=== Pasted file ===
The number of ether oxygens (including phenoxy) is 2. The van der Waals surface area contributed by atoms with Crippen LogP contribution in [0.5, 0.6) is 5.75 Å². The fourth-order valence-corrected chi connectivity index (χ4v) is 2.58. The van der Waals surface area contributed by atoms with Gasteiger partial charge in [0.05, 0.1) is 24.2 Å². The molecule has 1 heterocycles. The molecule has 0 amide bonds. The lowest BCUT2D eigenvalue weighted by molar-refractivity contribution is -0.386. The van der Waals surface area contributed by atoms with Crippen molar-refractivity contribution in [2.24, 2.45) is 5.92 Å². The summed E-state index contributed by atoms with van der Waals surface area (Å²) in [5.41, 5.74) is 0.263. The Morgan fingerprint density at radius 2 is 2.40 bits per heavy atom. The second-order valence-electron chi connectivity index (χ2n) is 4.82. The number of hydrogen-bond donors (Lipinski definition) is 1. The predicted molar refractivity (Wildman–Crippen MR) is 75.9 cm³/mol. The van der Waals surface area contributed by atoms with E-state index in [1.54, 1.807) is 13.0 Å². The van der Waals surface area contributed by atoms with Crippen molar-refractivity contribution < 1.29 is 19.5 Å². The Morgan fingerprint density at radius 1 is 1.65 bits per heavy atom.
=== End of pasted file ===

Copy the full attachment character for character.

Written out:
The number of ether oxygens (including phenoxy) is 2. The van der Waals surface area contributed by atoms with Crippen LogP contribution in [0.5, 0.6) is 5.75 Å². The fourth-order valence-corrected chi connectivity index (χ4v) is 2.58. The van der Waals surface area contributed by atoms with Gasteiger partial charge in [0.05, 0.1) is 24.2 Å². The molecule has 1 heterocycles. The molecule has 0 amide bonds. The lowest BCUT2D eigenvalue weighted by molar-refractivity contribution is -0.386. The van der Waals surface area contributed by atoms with Crippen molar-refractivity contribution in [2.24, 2.45) is 5.92 Å². The summed E-state index contributed by atoms with van der Waals surface area (Å²) in [5.41, 5.74) is 0.263. The Morgan fingerprint density at radius 2 is 2.40 bits per heavy atom. The second-order valence-electron chi connectivity index (χ2n) is 4.82. The number of hydrogen-bond donors (Lipinski definition) is 1. The predicted molar refractivity (Wildman–Crippen MR) is 75.9 cm³/mol. The van der Waals surface area contributed by atoms with E-state index in [1.54, 1.807) is 13.0 Å². The van der Waals surface area contributed by atoms with Crippen molar-refractivity contribution < 1.29 is 19.5 Å². The Morgan fingerprint density at radius 1 is 1.65 bits per heavy atom.